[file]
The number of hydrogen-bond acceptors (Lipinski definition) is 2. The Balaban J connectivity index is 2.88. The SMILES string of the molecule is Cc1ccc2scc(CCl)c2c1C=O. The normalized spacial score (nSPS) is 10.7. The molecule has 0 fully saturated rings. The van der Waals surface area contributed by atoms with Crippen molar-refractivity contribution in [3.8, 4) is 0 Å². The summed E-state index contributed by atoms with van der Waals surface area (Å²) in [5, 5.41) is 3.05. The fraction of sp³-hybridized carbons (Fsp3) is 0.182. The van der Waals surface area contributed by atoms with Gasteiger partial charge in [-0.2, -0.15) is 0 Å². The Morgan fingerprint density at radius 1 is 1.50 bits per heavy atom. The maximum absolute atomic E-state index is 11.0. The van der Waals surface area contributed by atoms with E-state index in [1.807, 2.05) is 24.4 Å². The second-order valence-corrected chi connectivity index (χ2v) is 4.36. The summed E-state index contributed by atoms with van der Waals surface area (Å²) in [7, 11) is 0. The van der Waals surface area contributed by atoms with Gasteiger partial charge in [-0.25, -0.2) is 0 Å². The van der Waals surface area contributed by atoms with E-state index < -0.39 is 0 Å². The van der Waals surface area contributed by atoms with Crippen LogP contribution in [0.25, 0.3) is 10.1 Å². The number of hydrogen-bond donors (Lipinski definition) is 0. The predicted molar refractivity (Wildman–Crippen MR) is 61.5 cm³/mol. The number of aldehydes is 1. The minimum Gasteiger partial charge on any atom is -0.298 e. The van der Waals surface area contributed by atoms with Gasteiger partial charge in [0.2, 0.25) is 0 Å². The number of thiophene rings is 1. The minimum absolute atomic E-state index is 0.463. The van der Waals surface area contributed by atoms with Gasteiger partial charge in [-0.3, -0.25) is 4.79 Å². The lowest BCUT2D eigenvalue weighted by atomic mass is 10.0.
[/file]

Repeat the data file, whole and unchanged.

The number of hydrogen-bond acceptors (Lipinski definition) is 2. The Balaban J connectivity index is 2.88. The SMILES string of the molecule is Cc1ccc2scc(CCl)c2c1C=O. The normalized spacial score (nSPS) is 10.7. The molecule has 0 fully saturated rings. The van der Waals surface area contributed by atoms with Crippen molar-refractivity contribution in [3.8, 4) is 0 Å². The summed E-state index contributed by atoms with van der Waals surface area (Å²) in [5, 5.41) is 3.05. The fraction of sp³-hybridized carbons (Fsp3) is 0.182. The van der Waals surface area contributed by atoms with Gasteiger partial charge in [-0.2, -0.15) is 0 Å². The Morgan fingerprint density at radius 1 is 1.50 bits per heavy atom. The maximum absolute atomic E-state index is 11.0. The van der Waals surface area contributed by atoms with E-state index in [1.807, 2.05) is 24.4 Å². The second-order valence-corrected chi connectivity index (χ2v) is 4.36. The summed E-state index contributed by atoms with van der Waals surface area (Å²) in [7, 11) is 0. The van der Waals surface area contributed by atoms with Gasteiger partial charge in [-0.25, -0.2) is 0 Å². The van der Waals surface area contributed by atoms with E-state index < -0.39 is 0 Å². The van der Waals surface area contributed by atoms with Crippen LogP contribution in [0.25, 0.3) is 10.1 Å². The number of hydrogen-bond donors (Lipinski definition) is 0. The predicted molar refractivity (Wildman–Crippen MR) is 61.5 cm³/mol. The number of aldehydes is 1. The minimum Gasteiger partial charge on any atom is -0.298 e. The van der Waals surface area contributed by atoms with Gasteiger partial charge in [0.2, 0.25) is 0 Å². The number of thiophene rings is 1. The minimum absolute atomic E-state index is 0.463. The van der Waals surface area contributed by atoms with Gasteiger partial charge in [-0.3, -0.25) is 4.79 Å². The lowest BCUT2D eigenvalue weighted by atomic mass is 10.0.